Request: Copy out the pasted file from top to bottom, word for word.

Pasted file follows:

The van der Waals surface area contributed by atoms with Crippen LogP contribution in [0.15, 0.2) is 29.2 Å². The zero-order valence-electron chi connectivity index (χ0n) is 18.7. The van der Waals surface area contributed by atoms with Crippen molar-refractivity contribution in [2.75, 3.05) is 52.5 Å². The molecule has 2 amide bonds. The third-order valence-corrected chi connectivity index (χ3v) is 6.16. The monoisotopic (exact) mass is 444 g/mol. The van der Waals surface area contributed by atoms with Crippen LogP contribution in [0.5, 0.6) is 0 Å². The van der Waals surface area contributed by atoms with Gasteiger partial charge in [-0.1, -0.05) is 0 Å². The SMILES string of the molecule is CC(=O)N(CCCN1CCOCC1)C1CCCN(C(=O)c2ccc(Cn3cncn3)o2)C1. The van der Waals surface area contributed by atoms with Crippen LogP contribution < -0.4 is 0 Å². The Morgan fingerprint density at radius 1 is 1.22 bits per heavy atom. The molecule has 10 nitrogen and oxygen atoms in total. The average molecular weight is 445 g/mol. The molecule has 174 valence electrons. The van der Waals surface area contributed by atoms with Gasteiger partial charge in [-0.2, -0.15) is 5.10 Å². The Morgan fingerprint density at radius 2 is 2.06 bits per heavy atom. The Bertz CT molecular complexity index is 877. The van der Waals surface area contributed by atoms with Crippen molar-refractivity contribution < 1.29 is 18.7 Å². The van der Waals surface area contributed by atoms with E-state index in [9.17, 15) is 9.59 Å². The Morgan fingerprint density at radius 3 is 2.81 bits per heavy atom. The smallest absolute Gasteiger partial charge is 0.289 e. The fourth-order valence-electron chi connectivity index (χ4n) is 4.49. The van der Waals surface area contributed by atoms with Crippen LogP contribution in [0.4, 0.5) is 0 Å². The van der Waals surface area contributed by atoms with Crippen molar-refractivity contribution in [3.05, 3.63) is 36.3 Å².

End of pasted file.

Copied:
The van der Waals surface area contributed by atoms with Crippen LogP contribution in [0.15, 0.2) is 29.2 Å². The zero-order valence-electron chi connectivity index (χ0n) is 18.7. The van der Waals surface area contributed by atoms with Crippen molar-refractivity contribution in [2.75, 3.05) is 52.5 Å². The molecule has 2 amide bonds. The third-order valence-corrected chi connectivity index (χ3v) is 6.16. The monoisotopic (exact) mass is 444 g/mol. The van der Waals surface area contributed by atoms with Crippen LogP contribution in [0.5, 0.6) is 0 Å². The van der Waals surface area contributed by atoms with Gasteiger partial charge in [-0.1, -0.05) is 0 Å². The SMILES string of the molecule is CC(=O)N(CCCN1CCOCC1)C1CCCN(C(=O)c2ccc(Cn3cncn3)o2)C1. The van der Waals surface area contributed by atoms with Crippen LogP contribution < -0.4 is 0 Å². The Morgan fingerprint density at radius 1 is 1.22 bits per heavy atom. The molecule has 10 nitrogen and oxygen atoms in total. The average molecular weight is 445 g/mol. The molecule has 174 valence electrons. The van der Waals surface area contributed by atoms with Gasteiger partial charge in [-0.2, -0.15) is 5.10 Å². The Morgan fingerprint density at radius 2 is 2.06 bits per heavy atom. The Bertz CT molecular complexity index is 877. The van der Waals surface area contributed by atoms with Crippen molar-refractivity contribution < 1.29 is 18.7 Å². The van der Waals surface area contributed by atoms with E-state index in [9.17, 15) is 9.59 Å². The Morgan fingerprint density at radius 3 is 2.81 bits per heavy atom. The smallest absolute Gasteiger partial charge is 0.289 e. The fourth-order valence-electron chi connectivity index (χ4n) is 4.49. The van der Waals surface area contributed by atoms with Crippen LogP contribution in [0.4, 0.5) is 0 Å². The van der Waals surface area contributed by atoms with Crippen molar-refractivity contribution in [3.05, 3.63) is 36.3 Å².